A Reflection on Dependency

A long time ago I read Bruno Bettelheim’s book A Good Enough Parent: a book on child rearing. He drew comparisons between agrarian families of yesteryear and modern urban families. 

The passage that sticks out in my mind was that he thought animals should be fed first at meal times; then babies, the infirm and elderly, young children and lastly, the healthy adults. Bettelheim’s order is based on the greatest to least dependency on others for their lives.  

In Jesus’ time, it was culturally accepted that in normal society widows and orphans were the most dependent on others. They had little or no status to protect them and were vulnerable to neglect or abuse with impunity. Jesus put the widows and orphans at the top of the hierarchy – like Bettelheim did with animals. 

Today, we consider the ‘widows and orphans’ to include groups of people who have emerged as similarly vulnerable to exploitation with impunity. Animals are also in this situation. They are the most unprotected of all life. Pope Francis and ecologists like Columban Fr Sean McDonagh have written about the destruction of the natural world and exhort us to stop and care for it instead.

Marcus Fillinger, a former Australian military officer, says he feels ‘huge empathy’ for the fear that animals experience when they can’t escape peril. He has used his marksmanship to tranquillise injured Australian native animals like kangaroos, so they can receive veterinarian care for burns from bushfires. 

Now he is helping rescue animals from the war in Ukraine. Once sedated, others evacuate them to safety. Many exotic animals have been left to die in backyard breeder compounds that were trading animals as commodities.

I have my own experience of rescuing an animal in a foreign country. On a trip in Crimea, my daughter and niece saw a stray dog with a gash in its leg. They fed it but it ran away. We searched for it over the next couple of days, knowing it needed veterinarian care. It was a sweet-tempered dog, black and white, and we named her Honey. They saw her again, curled up on the ground. But they had a commitment to a performance at that moment. So straight afterwards, they searched again and found her. Our hotel manager brought her car and we got Honey into it and took her to a vet she had contacted.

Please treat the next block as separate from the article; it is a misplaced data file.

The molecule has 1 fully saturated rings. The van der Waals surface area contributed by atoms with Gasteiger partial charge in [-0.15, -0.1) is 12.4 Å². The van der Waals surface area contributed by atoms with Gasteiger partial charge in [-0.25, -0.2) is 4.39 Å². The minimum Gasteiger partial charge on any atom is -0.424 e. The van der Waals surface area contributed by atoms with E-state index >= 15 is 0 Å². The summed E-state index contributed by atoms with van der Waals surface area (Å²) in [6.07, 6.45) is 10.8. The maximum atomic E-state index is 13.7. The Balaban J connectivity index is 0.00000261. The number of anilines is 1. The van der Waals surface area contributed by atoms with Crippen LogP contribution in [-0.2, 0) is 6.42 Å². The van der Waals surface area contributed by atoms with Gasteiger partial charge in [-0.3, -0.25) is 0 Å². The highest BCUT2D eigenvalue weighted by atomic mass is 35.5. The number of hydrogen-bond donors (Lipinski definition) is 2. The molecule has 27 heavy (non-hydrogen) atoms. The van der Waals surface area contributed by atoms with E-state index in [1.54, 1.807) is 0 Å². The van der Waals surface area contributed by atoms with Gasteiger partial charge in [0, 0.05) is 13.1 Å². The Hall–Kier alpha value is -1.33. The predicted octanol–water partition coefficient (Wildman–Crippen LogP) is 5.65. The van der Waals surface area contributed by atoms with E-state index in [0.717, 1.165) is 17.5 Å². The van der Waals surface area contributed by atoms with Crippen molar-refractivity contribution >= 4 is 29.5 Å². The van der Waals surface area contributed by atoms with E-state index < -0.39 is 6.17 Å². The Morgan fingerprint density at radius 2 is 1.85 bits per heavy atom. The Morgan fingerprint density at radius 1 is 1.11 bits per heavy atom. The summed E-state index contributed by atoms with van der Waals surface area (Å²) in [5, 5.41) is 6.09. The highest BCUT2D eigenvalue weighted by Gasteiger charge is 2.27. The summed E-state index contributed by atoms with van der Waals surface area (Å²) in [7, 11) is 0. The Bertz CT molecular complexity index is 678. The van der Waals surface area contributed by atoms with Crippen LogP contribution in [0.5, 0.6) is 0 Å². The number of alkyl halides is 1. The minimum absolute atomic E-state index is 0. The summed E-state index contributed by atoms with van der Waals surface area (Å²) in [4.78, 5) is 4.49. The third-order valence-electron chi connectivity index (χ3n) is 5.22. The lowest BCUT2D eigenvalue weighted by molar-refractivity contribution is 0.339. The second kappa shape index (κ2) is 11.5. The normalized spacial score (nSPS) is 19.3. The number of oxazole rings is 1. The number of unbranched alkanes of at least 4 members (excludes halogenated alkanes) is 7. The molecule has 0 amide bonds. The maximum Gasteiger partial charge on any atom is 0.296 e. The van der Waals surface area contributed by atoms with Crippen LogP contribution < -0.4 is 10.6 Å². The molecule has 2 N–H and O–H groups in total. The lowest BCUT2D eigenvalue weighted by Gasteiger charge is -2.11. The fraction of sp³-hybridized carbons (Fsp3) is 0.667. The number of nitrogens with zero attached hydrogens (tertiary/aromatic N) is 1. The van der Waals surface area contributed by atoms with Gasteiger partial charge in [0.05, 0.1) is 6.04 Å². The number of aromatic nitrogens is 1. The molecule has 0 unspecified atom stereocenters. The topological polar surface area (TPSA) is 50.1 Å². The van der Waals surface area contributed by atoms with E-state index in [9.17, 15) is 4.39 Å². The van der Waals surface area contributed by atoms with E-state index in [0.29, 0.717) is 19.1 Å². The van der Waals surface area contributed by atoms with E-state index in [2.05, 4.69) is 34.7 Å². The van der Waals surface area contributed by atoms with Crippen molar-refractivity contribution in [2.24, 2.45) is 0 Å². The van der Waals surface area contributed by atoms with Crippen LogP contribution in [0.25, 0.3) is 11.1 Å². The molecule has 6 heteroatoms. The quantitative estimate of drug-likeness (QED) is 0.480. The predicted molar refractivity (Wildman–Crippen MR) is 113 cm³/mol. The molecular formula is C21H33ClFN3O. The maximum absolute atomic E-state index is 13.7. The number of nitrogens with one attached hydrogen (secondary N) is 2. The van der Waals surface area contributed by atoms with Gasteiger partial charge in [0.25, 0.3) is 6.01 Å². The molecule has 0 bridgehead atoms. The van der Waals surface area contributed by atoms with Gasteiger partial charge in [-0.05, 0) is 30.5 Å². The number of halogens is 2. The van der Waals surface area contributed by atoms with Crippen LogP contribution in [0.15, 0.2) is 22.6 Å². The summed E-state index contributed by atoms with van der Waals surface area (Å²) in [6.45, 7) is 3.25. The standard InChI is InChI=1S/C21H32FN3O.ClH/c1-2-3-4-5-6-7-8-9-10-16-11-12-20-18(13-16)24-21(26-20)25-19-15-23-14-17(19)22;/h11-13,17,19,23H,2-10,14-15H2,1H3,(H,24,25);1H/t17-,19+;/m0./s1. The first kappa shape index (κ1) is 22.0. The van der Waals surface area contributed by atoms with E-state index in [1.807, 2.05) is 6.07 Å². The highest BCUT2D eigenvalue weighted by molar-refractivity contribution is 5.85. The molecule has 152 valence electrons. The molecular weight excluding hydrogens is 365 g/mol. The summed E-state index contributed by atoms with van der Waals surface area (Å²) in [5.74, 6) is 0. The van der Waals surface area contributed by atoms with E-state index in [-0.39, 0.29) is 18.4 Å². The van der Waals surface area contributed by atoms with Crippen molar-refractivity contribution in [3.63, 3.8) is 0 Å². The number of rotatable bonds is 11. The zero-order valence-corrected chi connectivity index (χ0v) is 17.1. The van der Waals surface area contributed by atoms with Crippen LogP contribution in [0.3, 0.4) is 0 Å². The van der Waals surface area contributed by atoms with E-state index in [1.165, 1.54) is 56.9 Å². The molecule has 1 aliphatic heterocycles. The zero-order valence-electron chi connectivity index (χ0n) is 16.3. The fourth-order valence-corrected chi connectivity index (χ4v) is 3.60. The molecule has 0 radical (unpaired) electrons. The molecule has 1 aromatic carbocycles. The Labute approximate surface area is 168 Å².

The vet examined Honey and gave her injections. He had no room for her at the clinic until the next day, so the hotel manager let my daughter and I stay with Honey in her apartment while she stayed at the hotel. The next morning, she took us back to the vet. My daughter and I paid for Honey’s treatment in advance – the remainder of our spending money – and left her there. We went back a few days later. Honey was recovering and we took her for a short walk. We took many photos, including one of the whole group – the hotel manager, us, the vet and his nurses with Honey in front. 

We didn’t want Honey to go back on the streets. The hotel manager had the solution: a friend had a property in the country and he agreed to take her. Back in Australia, we received videos of Honey enjoying her new life. 

God, please give us the grace to respect the dependency of animals on us and to notice the ones that need our help. Guide us in our dealings with all who are involved. No matter what our circumstances, we know You will help us. 

Lucy Bastecky, March 2024

(About the author: Lucy Bastecky is an Australian who loves nature and appreciates the spirituality of St Ignatius. She enjoys creating biodiverse suburban gardens and has taken up drawing plants and the small creatures that live in and around them.)